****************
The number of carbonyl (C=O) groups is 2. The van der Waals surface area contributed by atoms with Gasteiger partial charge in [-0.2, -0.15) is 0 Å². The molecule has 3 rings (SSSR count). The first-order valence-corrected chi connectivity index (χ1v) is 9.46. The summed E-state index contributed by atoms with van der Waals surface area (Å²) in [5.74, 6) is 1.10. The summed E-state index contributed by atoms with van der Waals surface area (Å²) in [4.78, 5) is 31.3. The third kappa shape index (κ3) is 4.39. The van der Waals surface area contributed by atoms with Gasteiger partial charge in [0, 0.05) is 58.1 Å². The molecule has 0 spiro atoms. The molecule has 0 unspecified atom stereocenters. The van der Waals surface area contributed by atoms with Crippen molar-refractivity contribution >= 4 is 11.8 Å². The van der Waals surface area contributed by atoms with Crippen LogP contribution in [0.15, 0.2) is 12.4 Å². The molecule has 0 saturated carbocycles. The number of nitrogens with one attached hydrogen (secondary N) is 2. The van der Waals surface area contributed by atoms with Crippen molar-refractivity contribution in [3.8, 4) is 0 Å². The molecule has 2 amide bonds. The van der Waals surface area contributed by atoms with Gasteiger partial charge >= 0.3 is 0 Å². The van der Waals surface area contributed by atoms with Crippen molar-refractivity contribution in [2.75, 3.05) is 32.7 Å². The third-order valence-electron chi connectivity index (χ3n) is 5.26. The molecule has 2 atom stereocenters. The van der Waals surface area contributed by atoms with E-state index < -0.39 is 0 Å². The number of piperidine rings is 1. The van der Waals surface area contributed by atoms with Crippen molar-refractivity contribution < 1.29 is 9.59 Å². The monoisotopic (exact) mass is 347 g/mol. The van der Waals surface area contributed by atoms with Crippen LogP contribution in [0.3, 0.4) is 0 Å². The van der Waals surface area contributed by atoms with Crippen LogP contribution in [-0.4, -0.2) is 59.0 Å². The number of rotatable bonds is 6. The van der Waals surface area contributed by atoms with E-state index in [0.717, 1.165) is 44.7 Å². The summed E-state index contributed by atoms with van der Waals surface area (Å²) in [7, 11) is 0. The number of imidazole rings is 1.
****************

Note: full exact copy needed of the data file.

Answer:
The number of carbonyl (C=O) groups is 2. The van der Waals surface area contributed by atoms with Gasteiger partial charge in [-0.2, -0.15) is 0 Å². The molecule has 3 rings (SSSR count). The first-order valence-corrected chi connectivity index (χ1v) is 9.46. The summed E-state index contributed by atoms with van der Waals surface area (Å²) in [5.74, 6) is 1.10. The summed E-state index contributed by atoms with van der Waals surface area (Å²) in [4.78, 5) is 31.3. The third kappa shape index (κ3) is 4.39. The van der Waals surface area contributed by atoms with Gasteiger partial charge in [0, 0.05) is 58.1 Å². The molecule has 0 spiro atoms. The molecule has 0 unspecified atom stereocenters. The van der Waals surface area contributed by atoms with Crippen molar-refractivity contribution >= 4 is 11.8 Å². The van der Waals surface area contributed by atoms with Crippen LogP contribution in [0.15, 0.2) is 12.4 Å². The molecule has 0 saturated carbocycles. The number of nitrogens with one attached hydrogen (secondary N) is 2. The van der Waals surface area contributed by atoms with Crippen molar-refractivity contribution in [3.8, 4) is 0 Å². The molecule has 2 amide bonds. The van der Waals surface area contributed by atoms with Gasteiger partial charge >= 0.3 is 0 Å². The van der Waals surface area contributed by atoms with Crippen molar-refractivity contribution in [2.75, 3.05) is 32.7 Å². The third-order valence-electron chi connectivity index (χ3n) is 5.26. The molecule has 2 atom stereocenters. The van der Waals surface area contributed by atoms with E-state index < -0.39 is 0 Å². The number of piperidine rings is 1. The van der Waals surface area contributed by atoms with Crippen molar-refractivity contribution < 1.29 is 9.59 Å². The monoisotopic (exact) mass is 347 g/mol. The van der Waals surface area contributed by atoms with Crippen LogP contribution in [0.3, 0.4) is 0 Å². The van der Waals surface area contributed by atoms with Crippen LogP contribution in [-0.4, -0.2) is 59.0 Å². The number of rotatable bonds is 6. The van der Waals surface area contributed by atoms with E-state index in [0.717, 1.165) is 44.7 Å². The summed E-state index contributed by atoms with van der Waals surface area (Å²) in [7, 11) is 0. The number of imidazole rings is 1.